Science

Study indicates pen & paper beats stylus & screen for memory retention

Study indicates pen & paper be...
New research suggests handwriting on paper better activates memory encoding regions of the brain compared to handwriting with a stylus on a tablet
New research suggests handwriting on paper better activates memory encoding regions of the brain compared to handwriting with a stylus on a tablet
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New research suggests handwriting on paper better activates memory encoding regions of the brain compared to handwriting with a stylus on a tablet
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New research suggests handwriting on paper better activates memory encoding regions of the brain compared to handwriting with a stylus on a tablet

An intriguing new study from a team of Japanese researchers suggests handwriting on paper leads to greater brain activity and memory retention compared to handwriting with a stylus on a tablet. The researchers hypothesize the richer spatial details of writing on paper may explain why it could enhance the encoding of information in the brain.

For several years researchers have been investigating the differences in brain activity between handwriting and typewriting. Some cognitive scientists have suggested the neural processes involved in handwriting fundamentally involve greater brain activity in regions linked with the encoding of new information.

But are all the benefits of handwriting simply due to the physical process of holding a pen and writing? If so then shouldn't using a stylus on an electronic tablet result in similar outcomes?

The new research, published in the journal frontiers in Behavioral Neuroscience, set out to investigate any apparent differences in either brain activity or memory retention for information handwritten on a paper notebook versus an electronic tablet. The investigation recruited 48 young university students and split them into three groups.

Each subject read a fictional conversation between several students discussing future academic matters and they were then tasked with generating a future schedule for educational work over the next two months. One group recorded their schedules on paper notepads, another group used a tablet with a stylus, and the third group used a smartphone with touchscreen keypad.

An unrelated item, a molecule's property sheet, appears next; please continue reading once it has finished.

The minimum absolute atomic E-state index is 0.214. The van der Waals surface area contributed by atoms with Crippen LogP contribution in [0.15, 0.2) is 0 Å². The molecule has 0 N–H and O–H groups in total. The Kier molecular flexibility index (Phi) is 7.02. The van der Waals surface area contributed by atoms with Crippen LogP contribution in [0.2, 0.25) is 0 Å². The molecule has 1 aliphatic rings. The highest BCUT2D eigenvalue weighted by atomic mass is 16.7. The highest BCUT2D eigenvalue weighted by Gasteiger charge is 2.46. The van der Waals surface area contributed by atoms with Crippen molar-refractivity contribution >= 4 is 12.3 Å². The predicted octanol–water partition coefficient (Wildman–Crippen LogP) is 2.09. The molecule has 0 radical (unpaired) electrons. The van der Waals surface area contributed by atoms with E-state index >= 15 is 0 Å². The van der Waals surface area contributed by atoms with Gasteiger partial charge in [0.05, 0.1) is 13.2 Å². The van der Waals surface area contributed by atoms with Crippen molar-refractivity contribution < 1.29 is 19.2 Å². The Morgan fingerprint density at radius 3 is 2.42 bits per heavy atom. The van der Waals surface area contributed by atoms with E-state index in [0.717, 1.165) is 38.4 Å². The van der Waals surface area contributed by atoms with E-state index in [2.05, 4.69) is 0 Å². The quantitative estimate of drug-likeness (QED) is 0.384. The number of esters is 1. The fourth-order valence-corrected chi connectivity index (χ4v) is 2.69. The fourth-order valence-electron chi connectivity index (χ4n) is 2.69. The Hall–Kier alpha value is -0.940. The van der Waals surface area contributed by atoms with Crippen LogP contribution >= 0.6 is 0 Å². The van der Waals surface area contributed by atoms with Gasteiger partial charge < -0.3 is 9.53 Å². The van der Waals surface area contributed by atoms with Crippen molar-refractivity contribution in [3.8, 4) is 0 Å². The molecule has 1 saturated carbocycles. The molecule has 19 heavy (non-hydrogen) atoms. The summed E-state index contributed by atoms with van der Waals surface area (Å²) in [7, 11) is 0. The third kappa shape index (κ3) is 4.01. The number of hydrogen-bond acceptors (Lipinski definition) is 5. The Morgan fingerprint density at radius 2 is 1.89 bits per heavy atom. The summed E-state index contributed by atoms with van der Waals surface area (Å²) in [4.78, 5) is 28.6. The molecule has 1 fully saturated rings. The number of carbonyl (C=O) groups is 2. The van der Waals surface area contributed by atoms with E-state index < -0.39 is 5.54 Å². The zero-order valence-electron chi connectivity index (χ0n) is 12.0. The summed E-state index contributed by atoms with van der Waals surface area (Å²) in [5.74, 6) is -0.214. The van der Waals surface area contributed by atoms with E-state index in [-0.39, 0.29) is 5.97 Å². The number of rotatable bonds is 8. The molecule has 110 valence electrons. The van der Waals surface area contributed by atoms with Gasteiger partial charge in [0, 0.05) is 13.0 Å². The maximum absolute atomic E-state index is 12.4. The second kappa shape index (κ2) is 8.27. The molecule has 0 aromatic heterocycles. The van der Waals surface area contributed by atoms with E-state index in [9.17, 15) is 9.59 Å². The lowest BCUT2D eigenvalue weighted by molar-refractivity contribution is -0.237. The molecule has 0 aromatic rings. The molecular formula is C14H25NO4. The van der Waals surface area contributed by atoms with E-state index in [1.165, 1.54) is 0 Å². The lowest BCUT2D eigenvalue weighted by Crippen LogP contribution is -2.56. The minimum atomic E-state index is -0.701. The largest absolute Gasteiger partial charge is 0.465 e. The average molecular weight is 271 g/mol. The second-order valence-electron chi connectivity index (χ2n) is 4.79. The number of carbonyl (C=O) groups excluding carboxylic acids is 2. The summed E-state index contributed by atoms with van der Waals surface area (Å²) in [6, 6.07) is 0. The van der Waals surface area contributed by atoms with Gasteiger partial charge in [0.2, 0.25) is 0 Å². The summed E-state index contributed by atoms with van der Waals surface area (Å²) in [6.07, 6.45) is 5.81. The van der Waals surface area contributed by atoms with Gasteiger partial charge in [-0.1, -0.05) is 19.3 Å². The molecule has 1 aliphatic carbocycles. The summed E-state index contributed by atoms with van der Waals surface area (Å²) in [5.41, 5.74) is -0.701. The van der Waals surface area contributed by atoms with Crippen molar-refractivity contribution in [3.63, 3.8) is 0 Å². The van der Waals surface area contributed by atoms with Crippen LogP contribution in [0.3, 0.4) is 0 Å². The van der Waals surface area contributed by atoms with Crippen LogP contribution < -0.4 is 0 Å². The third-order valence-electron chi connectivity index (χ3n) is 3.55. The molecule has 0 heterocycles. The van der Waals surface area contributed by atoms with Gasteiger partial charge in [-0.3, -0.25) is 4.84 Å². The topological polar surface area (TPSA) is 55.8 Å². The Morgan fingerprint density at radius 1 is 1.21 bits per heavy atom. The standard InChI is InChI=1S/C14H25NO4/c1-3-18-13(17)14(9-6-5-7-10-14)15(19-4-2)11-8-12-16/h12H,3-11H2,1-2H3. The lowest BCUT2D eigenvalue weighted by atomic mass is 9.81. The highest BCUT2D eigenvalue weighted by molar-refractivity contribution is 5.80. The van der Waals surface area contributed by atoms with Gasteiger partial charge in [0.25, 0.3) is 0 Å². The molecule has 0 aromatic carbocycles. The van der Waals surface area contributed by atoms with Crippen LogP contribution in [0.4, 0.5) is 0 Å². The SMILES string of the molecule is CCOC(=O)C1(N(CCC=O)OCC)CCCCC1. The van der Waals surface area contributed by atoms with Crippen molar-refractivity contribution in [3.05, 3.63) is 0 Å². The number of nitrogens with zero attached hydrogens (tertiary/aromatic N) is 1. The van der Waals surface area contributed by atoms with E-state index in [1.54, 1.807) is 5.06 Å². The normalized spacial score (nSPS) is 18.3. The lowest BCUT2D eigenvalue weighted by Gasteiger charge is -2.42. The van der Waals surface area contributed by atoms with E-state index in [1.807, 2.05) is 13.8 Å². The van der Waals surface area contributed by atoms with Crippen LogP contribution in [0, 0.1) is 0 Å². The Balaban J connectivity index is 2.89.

An hour after the initial task each participant answered a series of questions testing their memory of the schedule while being scanned in a fMRI machine. This allowed the researchers to measure brain activity in memory regions associated with language and visualization.

The paper notebook group scored slightly better on the memory test, compared to the tablet and smartphone groups. However, activations in certain brain areas were significantly higher in the paper group. Activity in the hippocampus, precuneus, visual cortices, and other language-related frontal regions of the brain suggested memory retrieval mechanisms were more strongly encoded in the paper group.

“The significant superiority in both accuracy and activations for the Note group suggested that the use of a paper notebook promoted the acquisition of rich encoding information and/or spatial information of real papers and that this information could be utilized as effective retrieval clues, leading to higher activations in these specific regions,” the researchers conclude in the study.

Although the study is small, the researchers hypothesize a number of reasons for why writing on paper could be more effective at helping the brain store, and subsequently retrieve, novel information. The key factor seems to be due to the tactile and spatial properties of writing on paper.

“… the actual writing of notes relative to each page of the real paper provides more concrete encoding information, because that information can be easily erased and updated by new information on the physically same screen of a tablet or smartphone,” the researchers say.

The hypothesis suggests our hippocampus, in particular, is best at integrating the what, where and when of new information. So the material properties of paper provide more fixed cues for memory encoding compared to electronic devices.

"Actually, paper is more advanced and useful compared to electronic documents because paper contains more one-of-a-kind information for stronger memory recall," says corresponding author Kuniyoshi Sakai. "Digital tools have uniform scrolling up and down and standardized arrangement of text and picture size, like on a webpage. But if you remember a physical textbook printed on paper, you can close your eyes and visualize the photo one-third of the way down on the left-side page, as well as the notes you added in the bottom margin.”

While the results certainly suggest taking notes with good old fashioned pen and paper could be the best way to help your brain remember, this single small study is by no means definitive. Perhaps the biggest question hanging off this new finding is whether prolonged use of electronic devices from a young age counters any of these note benefits from paper note-taking.

The new study was published in the journal frontiers in Behavioral Neuroscience.

Source: University of Tokyo

2 comments
neutrino23
It makes sense. More sensory information helps you locate the content. It points the way to designing digital notebooks that would have the same, or better, utility.
Richard Reisman
Interesting. Since I take notes in pencil, does the added tactile variety of pencil add to retention? Or maybe negligible and not evident in final page layout? And what about erasures? Also negligible?